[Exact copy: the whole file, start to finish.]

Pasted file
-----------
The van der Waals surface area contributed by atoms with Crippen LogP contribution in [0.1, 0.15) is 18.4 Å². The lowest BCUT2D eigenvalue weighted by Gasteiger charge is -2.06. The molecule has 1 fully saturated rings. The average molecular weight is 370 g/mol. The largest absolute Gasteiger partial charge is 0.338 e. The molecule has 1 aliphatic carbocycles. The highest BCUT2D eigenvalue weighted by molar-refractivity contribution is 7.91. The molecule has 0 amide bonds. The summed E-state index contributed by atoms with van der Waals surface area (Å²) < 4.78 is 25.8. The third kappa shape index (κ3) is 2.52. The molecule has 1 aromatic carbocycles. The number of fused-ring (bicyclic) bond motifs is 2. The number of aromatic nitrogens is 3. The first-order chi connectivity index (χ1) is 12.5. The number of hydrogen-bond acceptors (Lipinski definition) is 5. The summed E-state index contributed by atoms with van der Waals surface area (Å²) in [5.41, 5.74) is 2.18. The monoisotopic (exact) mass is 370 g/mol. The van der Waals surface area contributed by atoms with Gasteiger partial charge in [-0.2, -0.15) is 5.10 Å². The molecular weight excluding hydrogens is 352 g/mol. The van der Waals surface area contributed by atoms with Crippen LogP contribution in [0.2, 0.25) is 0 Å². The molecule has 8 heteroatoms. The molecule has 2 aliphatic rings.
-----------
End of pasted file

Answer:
The van der Waals surface area contributed by atoms with Crippen LogP contribution in [0.1, 0.15) is 18.4 Å². The lowest BCUT2D eigenvalue weighted by Gasteiger charge is -2.06. The molecule has 1 fully saturated rings. The average molecular weight is 370 g/mol. The largest absolute Gasteiger partial charge is 0.338 e. The molecule has 1 aliphatic carbocycles. The highest BCUT2D eigenvalue weighted by molar-refractivity contribution is 7.91. The molecule has 0 amide bonds. The summed E-state index contributed by atoms with van der Waals surface area (Å²) < 4.78 is 25.8. The third kappa shape index (κ3) is 2.52. The molecule has 1 aromatic carbocycles. The number of fused-ring (bicyclic) bond motifs is 2. The number of aromatic nitrogens is 3. The first-order chi connectivity index (χ1) is 12.5. The number of hydrogen-bond acceptors (Lipinski definition) is 5. The summed E-state index contributed by atoms with van der Waals surface area (Å²) in [5.41, 5.74) is 2.18. The monoisotopic (exact) mass is 370 g/mol. The van der Waals surface area contributed by atoms with Gasteiger partial charge in [-0.2, -0.15) is 5.10 Å². The molecular weight excluding hydrogens is 352 g/mol. The van der Waals surface area contributed by atoms with Crippen LogP contribution in [0.2, 0.25) is 0 Å². The molecule has 8 heteroatoms. The molecule has 2 aliphatic rings.